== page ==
nonameee wrote:

Can I ask someone to provide a solution for this? I don't understand the solution provided by Paul. Thank you.

Is (x^2 + y^2) a perfect square?

(1) x is even, y is odd --> clearly insufficient: if \(x=0\) and \(y=1\) then \(x^2+y^2=1^2\) and the answer will YES but if \(x=2\) and \(y=1\) then \(x^2+y^2=5\) and the answer will be NO. Not sufficient.

(2) x and y are odd --> \(x=2m+1\) and \(y=2n+1\) for some integers \(m\) and \(n\) --> \(x^2+y^2=(2m+1)^2+(2n+1)^2=2*(2(m^2+m+n^2+n)+1)=2*odd\) (as \(2(m^2+m+n^2+n)+1=even+odd=odd\)), so \(x^2+y^2\) is not a perfect square (an even perfect square must be multiple of 2^2=4, in other words \(x^2+y^2\) to be a perfect square since it's a multiple of 2 it must be multiple of 2^2 as a perfect square has even powers of its primes, but as \(x^2+y^2=2*odd\) then it's not a multiple of 2^2). Sufficient.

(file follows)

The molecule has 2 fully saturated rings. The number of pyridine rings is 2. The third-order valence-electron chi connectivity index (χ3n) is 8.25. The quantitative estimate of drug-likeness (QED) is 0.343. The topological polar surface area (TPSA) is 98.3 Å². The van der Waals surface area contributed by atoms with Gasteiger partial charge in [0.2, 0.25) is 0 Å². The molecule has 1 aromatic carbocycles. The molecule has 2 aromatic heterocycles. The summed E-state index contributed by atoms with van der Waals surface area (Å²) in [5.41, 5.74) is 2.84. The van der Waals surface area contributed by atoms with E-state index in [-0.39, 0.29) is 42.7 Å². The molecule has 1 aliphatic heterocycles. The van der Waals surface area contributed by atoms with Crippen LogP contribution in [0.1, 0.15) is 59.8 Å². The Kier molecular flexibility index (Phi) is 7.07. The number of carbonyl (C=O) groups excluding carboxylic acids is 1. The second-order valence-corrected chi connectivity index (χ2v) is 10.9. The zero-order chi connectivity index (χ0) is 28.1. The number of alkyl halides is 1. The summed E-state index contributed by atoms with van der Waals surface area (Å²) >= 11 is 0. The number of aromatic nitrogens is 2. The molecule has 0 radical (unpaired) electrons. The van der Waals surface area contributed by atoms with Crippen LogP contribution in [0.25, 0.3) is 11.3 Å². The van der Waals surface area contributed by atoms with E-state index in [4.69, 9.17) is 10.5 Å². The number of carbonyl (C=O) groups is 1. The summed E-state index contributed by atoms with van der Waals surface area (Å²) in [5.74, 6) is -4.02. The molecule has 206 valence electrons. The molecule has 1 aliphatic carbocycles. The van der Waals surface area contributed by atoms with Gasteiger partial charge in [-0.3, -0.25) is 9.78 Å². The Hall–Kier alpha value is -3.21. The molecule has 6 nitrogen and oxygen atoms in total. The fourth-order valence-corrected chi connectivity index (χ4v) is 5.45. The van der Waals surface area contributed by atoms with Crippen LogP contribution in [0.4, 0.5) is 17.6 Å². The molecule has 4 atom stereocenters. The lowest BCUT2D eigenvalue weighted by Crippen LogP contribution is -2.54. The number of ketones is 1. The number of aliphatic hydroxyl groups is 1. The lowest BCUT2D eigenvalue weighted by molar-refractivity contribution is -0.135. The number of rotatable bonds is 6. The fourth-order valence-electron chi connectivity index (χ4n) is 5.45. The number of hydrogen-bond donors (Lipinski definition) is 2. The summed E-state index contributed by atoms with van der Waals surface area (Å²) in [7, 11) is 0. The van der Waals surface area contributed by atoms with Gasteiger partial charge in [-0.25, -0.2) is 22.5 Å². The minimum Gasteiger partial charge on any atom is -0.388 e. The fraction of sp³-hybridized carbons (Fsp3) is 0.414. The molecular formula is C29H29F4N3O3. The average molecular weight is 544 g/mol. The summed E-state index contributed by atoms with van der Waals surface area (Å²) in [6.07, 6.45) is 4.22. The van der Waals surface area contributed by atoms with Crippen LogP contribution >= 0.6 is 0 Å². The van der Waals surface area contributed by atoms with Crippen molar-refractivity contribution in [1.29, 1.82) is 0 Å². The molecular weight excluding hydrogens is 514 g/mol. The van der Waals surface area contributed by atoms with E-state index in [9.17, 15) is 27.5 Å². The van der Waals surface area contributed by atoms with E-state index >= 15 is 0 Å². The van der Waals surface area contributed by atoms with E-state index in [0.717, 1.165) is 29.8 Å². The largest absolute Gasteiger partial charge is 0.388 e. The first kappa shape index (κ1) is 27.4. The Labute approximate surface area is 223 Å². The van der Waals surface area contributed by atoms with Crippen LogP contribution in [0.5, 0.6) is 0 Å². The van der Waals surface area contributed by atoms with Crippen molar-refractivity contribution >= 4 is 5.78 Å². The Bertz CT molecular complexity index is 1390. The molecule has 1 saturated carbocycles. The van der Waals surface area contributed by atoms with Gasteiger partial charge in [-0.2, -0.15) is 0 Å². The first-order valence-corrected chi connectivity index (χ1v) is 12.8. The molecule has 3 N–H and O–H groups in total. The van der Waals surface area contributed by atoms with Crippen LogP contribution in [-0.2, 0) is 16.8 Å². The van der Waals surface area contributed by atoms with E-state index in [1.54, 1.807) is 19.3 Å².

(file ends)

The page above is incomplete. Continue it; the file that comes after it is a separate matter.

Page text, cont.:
But even though formal answer to the question is B (Statement (2) ALONE is sufficient, but statement (1) alone is not sufficient), this is not a realistic GMAT question, as:

on the GMAT, two data sufficiency statements always provide TRUE information and these statements never contradict each other, and in this question (1) says that x is even and (2) says that x is odd, so the statements clearly contradict each other.

Hope it's clear.

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